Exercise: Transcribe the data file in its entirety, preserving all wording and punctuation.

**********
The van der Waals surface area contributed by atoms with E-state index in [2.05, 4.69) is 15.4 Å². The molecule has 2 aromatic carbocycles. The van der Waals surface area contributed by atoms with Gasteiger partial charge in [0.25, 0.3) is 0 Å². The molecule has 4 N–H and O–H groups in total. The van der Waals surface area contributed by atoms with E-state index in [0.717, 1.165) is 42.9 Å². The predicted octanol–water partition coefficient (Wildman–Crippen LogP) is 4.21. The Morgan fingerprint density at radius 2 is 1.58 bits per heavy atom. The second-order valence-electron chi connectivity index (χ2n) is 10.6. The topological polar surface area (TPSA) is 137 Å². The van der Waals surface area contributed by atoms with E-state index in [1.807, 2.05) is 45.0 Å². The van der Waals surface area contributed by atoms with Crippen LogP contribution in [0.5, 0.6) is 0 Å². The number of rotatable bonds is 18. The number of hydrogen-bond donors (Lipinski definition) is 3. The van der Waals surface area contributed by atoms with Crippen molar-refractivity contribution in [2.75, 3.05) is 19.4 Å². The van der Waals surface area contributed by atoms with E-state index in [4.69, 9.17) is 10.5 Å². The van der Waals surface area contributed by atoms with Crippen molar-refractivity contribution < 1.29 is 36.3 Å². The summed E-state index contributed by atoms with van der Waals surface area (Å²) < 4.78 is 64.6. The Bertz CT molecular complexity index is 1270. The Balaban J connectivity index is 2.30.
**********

The van der Waals surface area contributed by atoms with E-state index in [2.05, 4.69) is 15.4 Å². The molecule has 2 aromatic carbocycles. The van der Waals surface area contributed by atoms with Gasteiger partial charge in [0.25, 0.3) is 0 Å². The molecule has 4 N–H and O–H groups in total. The van der Waals surface area contributed by atoms with E-state index in [0.717, 1.165) is 42.9 Å². The predicted octanol–water partition coefficient (Wildman–Crippen LogP) is 4.21. The Morgan fingerprint density at radius 2 is 1.58 bits per heavy atom. The second-order valence-electron chi connectivity index (χ2n) is 10.6. The topological polar surface area (TPSA) is 137 Å². The van der Waals surface area contributed by atoms with E-state index in [1.807, 2.05) is 45.0 Å². The van der Waals surface area contributed by atoms with Crippen LogP contribution in [0.5, 0.6) is 0 Å². The number of rotatable bonds is 18. The number of hydrogen-bond donors (Lipinski definition) is 3. The van der Waals surface area contributed by atoms with Crippen molar-refractivity contribution in [2.75, 3.05) is 19.4 Å². The van der Waals surface area contributed by atoms with E-state index in [4.69, 9.17) is 10.5 Å². The van der Waals surface area contributed by atoms with Crippen molar-refractivity contribution < 1.29 is 36.3 Å². The summed E-state index contributed by atoms with van der Waals surface area (Å²) < 4.78 is 64.6. The Bertz CT molecular complexity index is 1270. The Balaban J connectivity index is 2.30.